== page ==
In its completed state, the data pulled from the network will allow USACE to better plan dam retention and water releases to help mitigate flooding, Remus explained. Even more importantly is how the data will bolster the planning for flood fighting efforts. Knowing where flood fighting will likely be needed allows USACE and its partners to better position resources to be available where they are needed most, he added.
The project is expected to be completed in 2027 and will include 540 mesonet weather stations across the entire Upper Missouri River Basin covering 270,000 contiguous square-miles, making it the largest network of its kind worldwide.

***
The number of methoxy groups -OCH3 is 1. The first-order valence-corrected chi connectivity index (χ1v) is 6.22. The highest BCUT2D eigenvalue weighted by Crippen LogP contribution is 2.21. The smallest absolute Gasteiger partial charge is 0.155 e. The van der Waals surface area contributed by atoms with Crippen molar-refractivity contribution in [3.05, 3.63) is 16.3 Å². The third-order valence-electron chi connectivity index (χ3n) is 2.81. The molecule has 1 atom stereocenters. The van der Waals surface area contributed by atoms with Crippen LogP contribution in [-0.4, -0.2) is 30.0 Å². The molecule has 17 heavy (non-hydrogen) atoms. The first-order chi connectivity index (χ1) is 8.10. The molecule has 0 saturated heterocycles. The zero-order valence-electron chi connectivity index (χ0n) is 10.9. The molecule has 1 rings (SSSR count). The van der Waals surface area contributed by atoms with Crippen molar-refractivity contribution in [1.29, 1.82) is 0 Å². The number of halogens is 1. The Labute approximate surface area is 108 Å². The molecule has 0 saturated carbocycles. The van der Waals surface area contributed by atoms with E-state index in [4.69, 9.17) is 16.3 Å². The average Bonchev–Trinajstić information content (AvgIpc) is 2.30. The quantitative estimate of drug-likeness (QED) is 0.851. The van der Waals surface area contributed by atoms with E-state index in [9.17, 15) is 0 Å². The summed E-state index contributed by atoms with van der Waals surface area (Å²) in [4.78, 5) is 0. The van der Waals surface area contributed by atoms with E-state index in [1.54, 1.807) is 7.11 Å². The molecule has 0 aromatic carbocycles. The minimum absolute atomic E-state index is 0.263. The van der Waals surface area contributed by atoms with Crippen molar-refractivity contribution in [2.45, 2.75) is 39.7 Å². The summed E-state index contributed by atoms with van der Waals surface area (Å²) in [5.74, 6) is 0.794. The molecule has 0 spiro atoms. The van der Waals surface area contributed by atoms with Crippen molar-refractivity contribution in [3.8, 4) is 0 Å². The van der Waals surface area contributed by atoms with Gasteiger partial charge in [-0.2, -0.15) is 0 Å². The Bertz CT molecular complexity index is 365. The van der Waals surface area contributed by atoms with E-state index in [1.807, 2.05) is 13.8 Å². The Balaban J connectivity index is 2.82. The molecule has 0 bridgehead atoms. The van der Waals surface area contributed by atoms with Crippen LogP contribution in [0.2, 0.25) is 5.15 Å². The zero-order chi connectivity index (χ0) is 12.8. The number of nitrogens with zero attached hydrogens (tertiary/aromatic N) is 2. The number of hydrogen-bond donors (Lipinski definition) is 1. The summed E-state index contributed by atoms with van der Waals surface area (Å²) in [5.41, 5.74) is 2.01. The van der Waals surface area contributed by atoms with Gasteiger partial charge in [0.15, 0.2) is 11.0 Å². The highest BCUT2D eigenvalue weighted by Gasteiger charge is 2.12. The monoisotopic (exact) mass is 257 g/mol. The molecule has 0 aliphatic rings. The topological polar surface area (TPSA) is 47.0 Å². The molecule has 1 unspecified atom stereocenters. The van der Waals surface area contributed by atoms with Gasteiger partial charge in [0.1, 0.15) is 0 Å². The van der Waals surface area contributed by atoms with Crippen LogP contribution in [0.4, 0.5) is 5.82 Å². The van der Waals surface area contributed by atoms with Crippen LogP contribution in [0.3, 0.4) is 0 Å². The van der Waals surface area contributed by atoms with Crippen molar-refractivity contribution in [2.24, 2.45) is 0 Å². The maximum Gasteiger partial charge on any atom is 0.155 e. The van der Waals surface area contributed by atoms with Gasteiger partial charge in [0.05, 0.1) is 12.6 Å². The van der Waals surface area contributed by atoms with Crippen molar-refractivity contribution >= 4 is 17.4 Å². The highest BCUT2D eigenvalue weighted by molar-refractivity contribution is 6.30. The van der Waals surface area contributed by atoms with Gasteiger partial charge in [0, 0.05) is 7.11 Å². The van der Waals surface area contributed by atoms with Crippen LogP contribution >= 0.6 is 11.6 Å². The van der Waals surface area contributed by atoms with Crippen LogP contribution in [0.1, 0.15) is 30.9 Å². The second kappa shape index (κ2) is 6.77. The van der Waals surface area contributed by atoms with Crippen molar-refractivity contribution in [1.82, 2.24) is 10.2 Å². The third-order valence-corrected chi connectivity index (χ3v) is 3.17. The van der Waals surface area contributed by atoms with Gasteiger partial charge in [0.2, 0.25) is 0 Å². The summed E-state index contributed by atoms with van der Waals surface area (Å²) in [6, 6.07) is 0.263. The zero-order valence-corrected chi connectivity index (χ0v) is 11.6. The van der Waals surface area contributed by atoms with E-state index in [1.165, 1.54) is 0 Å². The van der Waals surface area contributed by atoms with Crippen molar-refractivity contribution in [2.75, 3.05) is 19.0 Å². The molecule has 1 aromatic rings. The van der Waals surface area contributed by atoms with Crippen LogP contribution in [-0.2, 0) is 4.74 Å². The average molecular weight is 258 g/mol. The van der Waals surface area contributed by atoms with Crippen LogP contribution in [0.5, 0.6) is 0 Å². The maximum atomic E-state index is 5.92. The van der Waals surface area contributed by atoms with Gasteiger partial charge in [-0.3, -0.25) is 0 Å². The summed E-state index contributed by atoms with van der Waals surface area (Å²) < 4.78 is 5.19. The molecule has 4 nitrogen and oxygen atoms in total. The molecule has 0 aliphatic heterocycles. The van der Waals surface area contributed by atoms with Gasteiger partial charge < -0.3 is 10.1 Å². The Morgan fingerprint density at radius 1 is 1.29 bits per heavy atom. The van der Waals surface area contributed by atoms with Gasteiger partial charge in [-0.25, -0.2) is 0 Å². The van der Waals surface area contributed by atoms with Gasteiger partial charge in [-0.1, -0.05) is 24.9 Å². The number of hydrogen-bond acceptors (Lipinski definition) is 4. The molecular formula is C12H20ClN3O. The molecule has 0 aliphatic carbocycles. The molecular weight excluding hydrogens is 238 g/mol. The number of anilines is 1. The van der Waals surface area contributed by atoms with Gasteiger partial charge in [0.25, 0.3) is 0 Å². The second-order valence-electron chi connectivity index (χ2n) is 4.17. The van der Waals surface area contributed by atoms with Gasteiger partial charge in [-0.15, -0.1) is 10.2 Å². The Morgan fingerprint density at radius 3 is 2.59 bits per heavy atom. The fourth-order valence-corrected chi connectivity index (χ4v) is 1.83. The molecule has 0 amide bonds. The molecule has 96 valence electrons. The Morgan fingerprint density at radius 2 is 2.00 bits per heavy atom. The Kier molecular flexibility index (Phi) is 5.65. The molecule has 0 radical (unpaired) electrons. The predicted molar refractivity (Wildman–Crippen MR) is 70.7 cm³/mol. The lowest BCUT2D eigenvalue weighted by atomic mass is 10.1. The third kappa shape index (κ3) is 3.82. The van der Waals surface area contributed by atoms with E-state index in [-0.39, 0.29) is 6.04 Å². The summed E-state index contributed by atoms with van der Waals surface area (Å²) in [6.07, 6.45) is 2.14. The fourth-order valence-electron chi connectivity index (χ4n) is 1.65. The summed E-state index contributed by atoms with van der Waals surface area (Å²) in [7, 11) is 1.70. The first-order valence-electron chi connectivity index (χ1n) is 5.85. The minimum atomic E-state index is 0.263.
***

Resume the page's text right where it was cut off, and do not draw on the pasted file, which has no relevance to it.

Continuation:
“Although the targeted users [of this project] are the Army Corps of Engineers and its Northwestern Division water reservoir management group, as well as other federal agencies, the benefits get really broad really fast,” Hively said. “It will provide benefits to the agricultural industry, forest and stream management, and researchers will have a ton of fun with all the data that this is providing, not to mention the benefits to climate resiliency itself.”
From the benefits it will provide to future flood and drought mitigation efforts, to improving the lives of agriculturists and rural communities at large, Project Snowpack is going to make a world of difference along the entire upper Missouri River Basin.